Why do parents with depression have difficulties in their parenting role?
October 21, 2013 Leave a comment
Researchers at the University of Exeter say that future research is needed to test the mechanisms that may link depression in adults and the difficulties they may have with parenting.
They reviewed core difficulties that have been observed in depressed individuals and discuss how each of them can alter parenting. Although the link between depression and poor parenting has previously been identified, this is the first time that researchers have brought together multiple studies in order to identify the reasons behind the parenting difficulties.
The editorial indicates that parents who experience depression might be emotionally unavailable and as a consequence feel shame and guilt towards their parenting role. The work also suggests that problems with memory – a symptom of depression – may affect a parent’s ability to set goals for their child at the appropriate developmental stage.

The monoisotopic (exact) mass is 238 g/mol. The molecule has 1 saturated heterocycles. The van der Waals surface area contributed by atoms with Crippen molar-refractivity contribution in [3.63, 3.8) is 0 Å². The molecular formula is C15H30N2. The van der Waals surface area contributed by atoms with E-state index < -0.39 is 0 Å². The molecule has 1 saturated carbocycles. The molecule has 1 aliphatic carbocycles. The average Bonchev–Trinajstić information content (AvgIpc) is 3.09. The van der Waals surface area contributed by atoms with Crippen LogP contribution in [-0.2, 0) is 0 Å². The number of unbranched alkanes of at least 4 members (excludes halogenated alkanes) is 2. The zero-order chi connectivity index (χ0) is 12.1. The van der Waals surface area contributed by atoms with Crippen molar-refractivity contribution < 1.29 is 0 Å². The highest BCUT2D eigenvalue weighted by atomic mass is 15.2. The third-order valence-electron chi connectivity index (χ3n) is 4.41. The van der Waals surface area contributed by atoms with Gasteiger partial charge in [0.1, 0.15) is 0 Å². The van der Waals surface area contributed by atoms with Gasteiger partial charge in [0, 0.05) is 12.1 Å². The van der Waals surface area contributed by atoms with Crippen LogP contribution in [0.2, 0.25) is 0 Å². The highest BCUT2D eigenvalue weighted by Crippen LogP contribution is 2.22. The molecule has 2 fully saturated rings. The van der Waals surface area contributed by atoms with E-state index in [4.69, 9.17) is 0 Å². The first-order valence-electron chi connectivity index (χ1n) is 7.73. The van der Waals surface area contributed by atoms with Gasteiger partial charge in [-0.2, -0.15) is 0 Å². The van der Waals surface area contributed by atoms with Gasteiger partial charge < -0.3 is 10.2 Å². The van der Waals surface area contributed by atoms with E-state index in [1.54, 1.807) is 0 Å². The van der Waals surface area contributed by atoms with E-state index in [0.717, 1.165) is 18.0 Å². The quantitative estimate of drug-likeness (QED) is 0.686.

In the weeks after birth a mother’s interaction with her child leads to structural changes in the brain which helps her respond to the needs of the infant. These changes may also occur in fathers. If depressed parents have not had optimal and frequent interactions with their newborns they may not develop these brain changes, resulting in parenting difficulties that can ultimately lead to a child with behavioural problems.
Dr Lamprini Psychogiou from the University of Exeter said “We have looked at a wide range of research studies and identified multiple factors that link depression in adults to difficulties in their parenting role.
“This work will help identify areas in which future research is necessary in order to develop interventions that will prevent mental health issues from being transmitted from one generation to the next. We hope that this will go some way towards helping both depressed parents and their children.
“Future research will test the mechanisms that link depression in adults with the difficulties they may have with parenting. An improved understanding of these processes will aid the development of more specific and potentially more effective treatments.”